Teop Gets A Little Help From His Friends: Teop, Comp, Mullyman, Skarr Akbar, Little Clayway, Huli Shallone, Heavy Gold, 1st Family, SL Danga, Al Great, Sonar, June 26
It only happens once or twice a year, but now and then it feels like the whole Baltimore hip-hop community converges together under one roof for a particular show, where damn near half of it is on the bill and much of the remainder is in the audience networking. Usually, the occasion is the annual Bmore Fresh Fest or a similarly ambitious festival, but most recently it was a release party for a lesser known MC. Teop may still be a relatively obscure artist, but he’s clearly well connected, having pulled together local vets such as Comp, Mullyman and Skarr Akbar together for his big show, all of whom showed deference and respect to the man of the hour, making no attempt to steal the show from the headliner even when they could have.
Before the show began, DJ Spontaneous was running through what’s now becoming an unavoidable cliche of hip-hop in the summer of 2008–various freestyles and remixes of Lil Wayne’s “A Milli,” including a few by locals such as Verb and Mullyman. And when the first performer, SL Danga of the group Yung Huslas, took the stage, he threw that beat right back on and flowed over it again. A few more smaller acts, including Al Great and 1st Family, played short sets before the first of the billed performers, Skarr Akbar, began. Akbar has a reputation for putting on a great live show and pulling in a big crowd, but he also has a tendency to lose his temper onstage, often grandstanding and attempting to upstage the headliner. He was on his best behavior on Thursday, however–even appearing happy for once–and when he played his current single “Would U” he gave a hint of why: he finally has a song that 92Q is playing on a daily basis, getting some of the exposure that the underground MC, who’d been shut out of local radio for years, so richly deserves.
Some of Baltimore’s more career-minded MCs have been splitting their time lately between home and the Southern hub of the urban music industry, Atlanta. And two of them, Little Clayway and Mullyman, planned trips back here that coincided with Teop’s show. Little Clayway was in town getting the word out about his next album A New Beginning, due out later this summer, and performed a set heavy on new stuff, including the Marvin Gaye-sampling slow jam “I’m Hot.” Teop had the good sense not to take his headliner status literally and hold out for a performance at the end of the night, instead hitting the stage right in the middle of the show while the size of the crowd was peaking and playing a short, genial set full of catchy tracks such as “2 Step It Out.”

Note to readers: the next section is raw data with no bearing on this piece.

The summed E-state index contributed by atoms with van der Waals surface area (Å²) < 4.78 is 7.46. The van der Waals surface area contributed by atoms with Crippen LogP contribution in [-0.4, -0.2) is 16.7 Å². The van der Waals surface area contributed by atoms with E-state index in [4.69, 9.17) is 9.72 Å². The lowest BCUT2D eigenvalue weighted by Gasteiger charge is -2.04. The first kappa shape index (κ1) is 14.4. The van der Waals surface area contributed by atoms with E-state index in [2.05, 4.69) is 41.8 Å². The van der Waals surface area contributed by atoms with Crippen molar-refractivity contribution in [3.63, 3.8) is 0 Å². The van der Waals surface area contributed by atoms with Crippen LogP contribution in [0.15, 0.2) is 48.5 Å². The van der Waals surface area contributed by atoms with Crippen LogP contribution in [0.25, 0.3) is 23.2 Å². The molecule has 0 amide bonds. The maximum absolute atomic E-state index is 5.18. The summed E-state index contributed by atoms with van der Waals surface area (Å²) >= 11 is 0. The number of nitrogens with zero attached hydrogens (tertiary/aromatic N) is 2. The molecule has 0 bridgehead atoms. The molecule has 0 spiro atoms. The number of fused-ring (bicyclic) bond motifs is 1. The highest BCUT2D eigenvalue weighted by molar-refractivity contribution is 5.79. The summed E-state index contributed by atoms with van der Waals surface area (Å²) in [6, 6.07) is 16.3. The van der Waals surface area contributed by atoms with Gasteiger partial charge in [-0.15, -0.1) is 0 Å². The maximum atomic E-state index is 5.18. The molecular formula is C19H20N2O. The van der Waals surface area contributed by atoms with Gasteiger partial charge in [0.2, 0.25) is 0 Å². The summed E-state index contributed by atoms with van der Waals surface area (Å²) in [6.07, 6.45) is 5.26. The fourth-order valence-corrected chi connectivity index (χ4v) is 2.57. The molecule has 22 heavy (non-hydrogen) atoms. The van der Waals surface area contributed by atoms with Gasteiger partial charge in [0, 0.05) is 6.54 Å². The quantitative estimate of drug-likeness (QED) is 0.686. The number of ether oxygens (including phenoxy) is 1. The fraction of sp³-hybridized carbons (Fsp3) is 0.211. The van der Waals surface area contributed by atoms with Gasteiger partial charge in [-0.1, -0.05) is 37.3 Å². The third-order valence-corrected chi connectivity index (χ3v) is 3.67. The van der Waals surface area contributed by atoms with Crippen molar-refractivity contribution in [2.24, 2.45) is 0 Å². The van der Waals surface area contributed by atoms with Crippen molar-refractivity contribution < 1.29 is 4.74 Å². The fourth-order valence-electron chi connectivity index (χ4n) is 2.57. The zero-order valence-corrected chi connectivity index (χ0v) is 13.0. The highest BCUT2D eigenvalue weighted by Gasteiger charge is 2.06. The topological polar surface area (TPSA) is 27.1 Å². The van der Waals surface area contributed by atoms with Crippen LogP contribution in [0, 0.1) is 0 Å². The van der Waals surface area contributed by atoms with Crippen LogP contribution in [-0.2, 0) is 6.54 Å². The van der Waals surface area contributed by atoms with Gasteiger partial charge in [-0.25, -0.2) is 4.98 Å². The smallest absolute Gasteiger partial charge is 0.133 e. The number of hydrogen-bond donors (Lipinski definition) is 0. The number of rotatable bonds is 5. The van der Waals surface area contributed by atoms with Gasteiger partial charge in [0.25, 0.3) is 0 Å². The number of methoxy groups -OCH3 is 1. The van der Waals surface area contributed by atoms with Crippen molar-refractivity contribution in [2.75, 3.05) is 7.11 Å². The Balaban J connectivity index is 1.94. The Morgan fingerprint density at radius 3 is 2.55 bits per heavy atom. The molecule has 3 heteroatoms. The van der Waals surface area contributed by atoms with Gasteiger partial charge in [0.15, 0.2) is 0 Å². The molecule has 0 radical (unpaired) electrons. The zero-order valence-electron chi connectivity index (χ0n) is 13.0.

Mullyman jumped onstage, briefly playing hypeman to Teop, but truly spazzed out when it was time for his own set soon after. Mully has always been a live -wire performer, but was like a man possessed tonight, particularly when his DJ Booman-produced Baltimore club hit “Party Walk” kicked in. Mullyman jumped off the stage and rapped the song while hopping across barstools, running to the photo studio area set up in the back of the club, rapping while his picture was snapped, dancing furiously in the middle of the audience while still rapping, and basically bringing the energy level to a new high.
As the night wound down, Huli Shallone and Heavy Gold both took the stage for short, energetic sets, both rapping shirtless. So it was left up to Comp to close out the night, and he was clearly up to the task. His set began with a pleasant surprise, as he took the stage to deliver his verse from Ghostface Killah’s “Run.” The guest spot was the first time many people had heard Comp’s rhymes, but it hasn’t been a part of his live repertoire for his many performances over the past few years, so it was a special treat to see him rush the stage to the song’s breakneck pace.
As the show ended with his popular underground hit “Whole Lat,” it was somewhat disturbing to realize that three of the songs that got the biggest responses of the night featured hooks built around gunshot sounds, which have inspired dance moves that mime either shooting or being shot: Skarr Akbar’s “Bang,” 1st Family tracks “Chop Chop,” and “Whole Lat.” At one point Mullyman used gunfire sound effects to segue from one song to the next, even jokingly ducking down and asking if someone was trying to get him off the stage. Baltimore rappers are nothing if not products of their environment, particularly when that environment has been averaging more than a murder a day as of late. But that realization was still a bit of a rude awakening at the end of a night that was otherwise a joyful celebration of a flourishing music community.
Photos: Mullyman, top; Skarr Akbar, bottom. By Al Shipley